If the sample findings are unlikely. When the null hypothesis involves a mean or proportion. etc. the test statistic might be a mean score. Presentations at conferences C. b. 3) Analyze sample data. Given a test statistic and its sampling distribution. Types of Research Reports A. Significance level. chi-square. z-score. 4) Interpret the results. It should specify the following elements. and rejecting the null hypothesis when the P-value is less than the significance level. Blind review 3.05. Introduction 5 . Journal Articles (define refereed) 1. Books II. assuming the null hypothesis is true.Parameter) / (Standard deviation of statistic) Test statistic = (Statistic . If the test statistic probability is less than the significance level. Often. the researcher rejects the null hypothesis. The P-value is the probability of observing a sample statistic as extreme as the test statistic. or 0. Content of Research Journal Articles A. What are the different kinds of research reports available to the researcher? Ans: Research reports are the most common type of report. Theses and Dissertations D.2) Formulate an analysis plan. Test statistic.01.Parameter) / (Standard error of statistic) b. secondary source B. a researcher can assess probabilities associated with the test statistic. the null hypothesis is rejected. a. but any value between 0 and 1 can be used. Test statistic = (Statistic . given the null hypothesis. The analysis plan describes how to use sample data to accept or reject the null hypothesis. Computed from sample data. Primary vs. difference between proportions. 0. Q6. Abstract – 100 to 200 words max B. Using sample data perform computations called for in the analysis plan. t-score. proportion. this involves comparing the P-value to the significance level. use either of the following equations to compute the test statistic. researchers choose significance levels equal to 0. Peer review 2. Typically. the test method involves a test statistic and a sampling distribution. Test method. P-value. Typically. There are following kinds of research reports available to the researcher discussed below: I. a. difference between means. a.10.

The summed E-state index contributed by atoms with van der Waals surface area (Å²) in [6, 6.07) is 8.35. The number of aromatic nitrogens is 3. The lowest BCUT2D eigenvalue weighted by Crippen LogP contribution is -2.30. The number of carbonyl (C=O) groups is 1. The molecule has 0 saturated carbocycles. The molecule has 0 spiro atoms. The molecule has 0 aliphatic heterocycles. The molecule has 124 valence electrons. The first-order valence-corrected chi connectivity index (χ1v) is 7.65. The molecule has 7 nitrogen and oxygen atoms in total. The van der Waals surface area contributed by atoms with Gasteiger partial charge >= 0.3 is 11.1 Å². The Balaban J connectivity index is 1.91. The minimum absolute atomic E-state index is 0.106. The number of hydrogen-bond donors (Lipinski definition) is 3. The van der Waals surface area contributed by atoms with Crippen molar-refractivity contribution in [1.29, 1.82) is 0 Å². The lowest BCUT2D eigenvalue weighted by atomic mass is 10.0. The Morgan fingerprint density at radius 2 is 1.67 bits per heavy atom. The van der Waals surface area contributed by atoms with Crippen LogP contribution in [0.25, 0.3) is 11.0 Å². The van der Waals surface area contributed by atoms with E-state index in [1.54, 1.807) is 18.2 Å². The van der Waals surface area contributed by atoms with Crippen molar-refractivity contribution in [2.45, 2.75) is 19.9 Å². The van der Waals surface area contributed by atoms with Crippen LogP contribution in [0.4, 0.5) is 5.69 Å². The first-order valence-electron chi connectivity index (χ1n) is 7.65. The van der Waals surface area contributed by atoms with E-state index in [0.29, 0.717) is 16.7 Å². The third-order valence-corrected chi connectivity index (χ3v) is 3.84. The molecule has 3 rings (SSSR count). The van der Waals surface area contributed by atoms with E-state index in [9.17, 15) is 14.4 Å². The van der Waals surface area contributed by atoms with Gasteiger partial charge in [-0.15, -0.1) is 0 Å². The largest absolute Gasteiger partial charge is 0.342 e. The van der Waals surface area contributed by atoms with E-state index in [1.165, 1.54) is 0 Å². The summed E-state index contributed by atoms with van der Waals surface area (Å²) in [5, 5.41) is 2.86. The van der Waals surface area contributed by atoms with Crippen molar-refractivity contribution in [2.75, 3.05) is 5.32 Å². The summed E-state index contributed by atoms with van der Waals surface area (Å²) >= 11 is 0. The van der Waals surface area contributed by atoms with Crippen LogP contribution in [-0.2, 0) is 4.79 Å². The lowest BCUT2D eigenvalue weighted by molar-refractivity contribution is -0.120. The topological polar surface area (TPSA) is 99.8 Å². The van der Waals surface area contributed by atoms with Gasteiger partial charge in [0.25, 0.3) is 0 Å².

Interpretive E. Significance (statistical) . Theoretical C. Methodology 1. theoretical framework. Implication for practice 3. Read for a purpose V. Data collection 5. Statistical tests 2. Research questions/ or hypotheses 4. Interpretation of the results in light of previous research. Discussion 1. Compact B. Skip the statistics at first D. Use a photocopy B. Procedures D. Limitations 4. Implications for further research F. Substantive – importance to nursing/patient care B.01 usually E. Sample 2. Critique each element A.05 or . Objective D. Significance C.1. Literature review 5. or clinical relevance 2. Results-findings 1. Style of quantitative journal articles or research reports A. Summarize VI. References III. Measurement tools 4. Methodology D. Value of calculated statistic 3. Ethical F. Jargon C. Theoretical framework 6. Purpose 3. Research design 3. Style 6 . Reading research A. Go slowly C. Statistical information-meaning of statistical significance IV. Variables under study 2.
discussion. 4) Manuscript Body: This section contains the ―core‖ of the paper. The author should use his or her discretion in dividing the body in the most natural way. and conclusion. 5) References: The references page should acknowledge all the resources used for obtaining information. What should be the ideal structure of a research report? Ans: There are following types of ideal structures of a research report discussed below: 1) a) b) c) d) e) f) Title Page: The title page should contain the: name(s) of the author(s) name and position of the mentor name of the program or course in which the research was completed Department in which the research was conducted Contact information of both author(s) and mentor(s) Date of completion 2) Abstract: The abstract should be less than 250 words. It should indicate the: a) problem to be investigated b) purpose of the study c) methods d) major results e) interpretations and implications of the results 3) Introduction: The introduction should provide the reader with all the background information needed to understand the paper. and cite other studies that have obtained relevant results. Ideally. 6) Acknowledgements: This section is devoted to thanking any persons or institutions that made the research possible. b. 7 . give historical information on the problem studied. it should be broken down into further sections such as methods and materials. The author should explain key terms.Q6. The resource should be cited according to either APA or CBE guidelines. results.